Hundred-Year-Old Collection
Its beginnings date back to the founding of the School of Medicine and Anatomical Institute in 1920. It became a separate Museum almost four decades ago, thanks to the efforts of Professor Vera Draganić, PhD. Generations of medical students gained important knowledge with those valuable exhibits, on the first floor of the Anatomical Institute in Dr. Subotića Street. Previous teachers handed over the treasure to the present ones, while they will hand them to the future ones. It is very valuable but priceless

By: Miloš Lazić
Photo: Željko Sinobad and Anatomical Museum

The Serbian capital city officially has forty-nine treasuries of the past, present and future, in museums, memorial collections and legacies, technical and natural history museums. Some are of general character, some narrowly specialized, some dedicated to a single man or group of like-minded people, but cover probably all fields of interest of curious visitors. All are classified and can be found on the City Assembly website, or the printed tourist guide of Belgrade, so one doesn’t have to roam around.
Thus, the more confusing is the fact that the Anatomical Museum has been missing from the list, a collection which began emerging ever since the founding of the School of Medicine and Anatomical Institute in 1920, and thanks to the efforts of Professor Vera Draganić, PhD, established as a separate museum almost four decades ago.
Perhaps it would still be hidden from the eyes of the public if it weren’t for a strange coincidence. Three years ago, the Department for Preservation, Conservation and Restoration of the National Library of Serbia began working on three of thirty-six extraordinary drawings created by Hippolyte Frantz, French painter from early twentieth century. It is a collection of large format anatomical drawings, which were, as far as it’s known, ordered and brought from Paris by Niko Miljanić, first anatomy professor and founder of the Institute, with the idea to have them as illustrations for lectures, as well as for the future textbook.
Hippolyte Frantz’ colored drawings on paper were strengthened with wooden panels and hanging in the Anatomical Institute classrooms for years, without anyone thinking that they could have a value different from practical. It would be so today as well, if professor Vladeta Živković from then Academy of Fine Arts didn’t come to visit and, sincerely amazed, noticed that their teaching appliances were also valuable works of art!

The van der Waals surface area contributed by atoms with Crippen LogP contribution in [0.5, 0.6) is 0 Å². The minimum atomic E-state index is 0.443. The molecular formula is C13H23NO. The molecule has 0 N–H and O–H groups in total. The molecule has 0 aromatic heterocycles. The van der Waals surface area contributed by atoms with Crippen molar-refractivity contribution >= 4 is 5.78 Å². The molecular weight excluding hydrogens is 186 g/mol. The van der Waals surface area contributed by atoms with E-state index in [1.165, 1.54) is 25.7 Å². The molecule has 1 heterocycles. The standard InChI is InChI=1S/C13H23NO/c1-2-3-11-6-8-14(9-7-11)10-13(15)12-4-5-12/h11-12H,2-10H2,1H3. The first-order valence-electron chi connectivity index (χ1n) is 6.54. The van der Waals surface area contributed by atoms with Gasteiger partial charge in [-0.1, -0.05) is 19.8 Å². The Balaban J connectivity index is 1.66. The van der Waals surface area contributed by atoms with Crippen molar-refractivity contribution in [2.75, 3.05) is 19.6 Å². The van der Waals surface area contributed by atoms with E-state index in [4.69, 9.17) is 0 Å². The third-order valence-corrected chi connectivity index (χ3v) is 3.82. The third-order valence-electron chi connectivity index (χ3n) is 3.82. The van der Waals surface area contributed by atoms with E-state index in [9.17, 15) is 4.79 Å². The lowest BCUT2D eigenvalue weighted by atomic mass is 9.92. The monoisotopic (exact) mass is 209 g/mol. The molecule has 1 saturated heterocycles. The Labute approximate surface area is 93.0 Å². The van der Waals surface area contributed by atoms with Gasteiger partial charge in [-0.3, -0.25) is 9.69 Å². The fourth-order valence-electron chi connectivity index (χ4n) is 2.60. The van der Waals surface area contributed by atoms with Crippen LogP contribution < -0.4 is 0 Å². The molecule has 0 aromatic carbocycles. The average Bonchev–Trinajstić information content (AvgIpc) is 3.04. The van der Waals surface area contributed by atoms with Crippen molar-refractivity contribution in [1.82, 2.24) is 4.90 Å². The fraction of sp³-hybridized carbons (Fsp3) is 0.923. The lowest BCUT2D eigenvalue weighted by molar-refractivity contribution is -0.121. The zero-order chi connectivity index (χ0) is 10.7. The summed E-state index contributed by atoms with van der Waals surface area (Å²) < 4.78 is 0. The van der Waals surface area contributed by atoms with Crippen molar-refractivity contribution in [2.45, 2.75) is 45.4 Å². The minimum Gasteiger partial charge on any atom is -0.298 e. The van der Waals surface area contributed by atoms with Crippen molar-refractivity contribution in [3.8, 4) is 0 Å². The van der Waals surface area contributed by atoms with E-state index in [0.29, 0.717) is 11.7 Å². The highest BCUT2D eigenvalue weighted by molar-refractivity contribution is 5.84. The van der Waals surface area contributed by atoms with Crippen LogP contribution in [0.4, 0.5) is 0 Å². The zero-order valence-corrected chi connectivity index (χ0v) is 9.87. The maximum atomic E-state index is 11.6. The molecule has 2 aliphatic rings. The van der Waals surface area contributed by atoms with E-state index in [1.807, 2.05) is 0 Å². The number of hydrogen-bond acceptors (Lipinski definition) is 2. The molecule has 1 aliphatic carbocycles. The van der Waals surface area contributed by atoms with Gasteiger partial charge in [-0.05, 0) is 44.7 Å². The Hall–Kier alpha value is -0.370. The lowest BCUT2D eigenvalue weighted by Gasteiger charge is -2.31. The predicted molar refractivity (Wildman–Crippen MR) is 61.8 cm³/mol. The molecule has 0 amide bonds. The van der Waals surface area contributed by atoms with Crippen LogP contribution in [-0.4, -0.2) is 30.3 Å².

Since Dr. Niko Miljanić, then graduate medical student from a reputable doctors’ family, couldn’t in any way afford such extravagance, an interpretation was born that regent Aleksandar Karađorđević was personally behind the entire story. He allegedly provided financial means, ordered the collection, paid it in golden francs, and that Niko was just a mediator in it.
– The price was certainly royal, so a legend was born – says Professor Milan Milisavljević, PhD, custodian of this museum lost for two decades. – We dug through the archives of the School and Rectorate, as well as the Archive of Serbia and found interesting documents explaining the purchase of this collection. In a letter dated May 21, 1921, Professor Niko Miljanić, PhD, kindly asks the School of Medicine dean to approve his journey to Vienna and Paris, in order to purchase necessary appliances for the Anatomical Institute and give directions for creating anatomical boards necessary for classes. In a letter dated August 16, 1921, the dean, Professor Milan Jovanović Batut, kindly asks the minister to issue two checks to Professor Miljanić, one amounting to 220.000 francs for Paris and another amounting to 300.000 francs for Vienna. With that money, he paid the paintings in Paris and bought plaster models from the ”Nicolas-Augier-Roux” collection (kept in the Museum). In Vienna, he purchased instruments for dissection and injection of corpses, a set of 2.000 glass plates with pictures of preparations, as well as a diascope for their projection, which is now part of the collection. If this was really the king’s legacy, it would be an unpreceded gesture of personal virtuousness. Everything is possible, so the fact that our professor Niko Miljanić held a speech to the gathered people at the revealing of the ”A la France” monument, known as the ”Monument of Gratitude to France” in Mali Kalemegdan on November 11, 1930, as president of the board for the erection of the monument, is brought into relation with it. That is why our collection of drawing is still called – Professor Miljanić’s collection.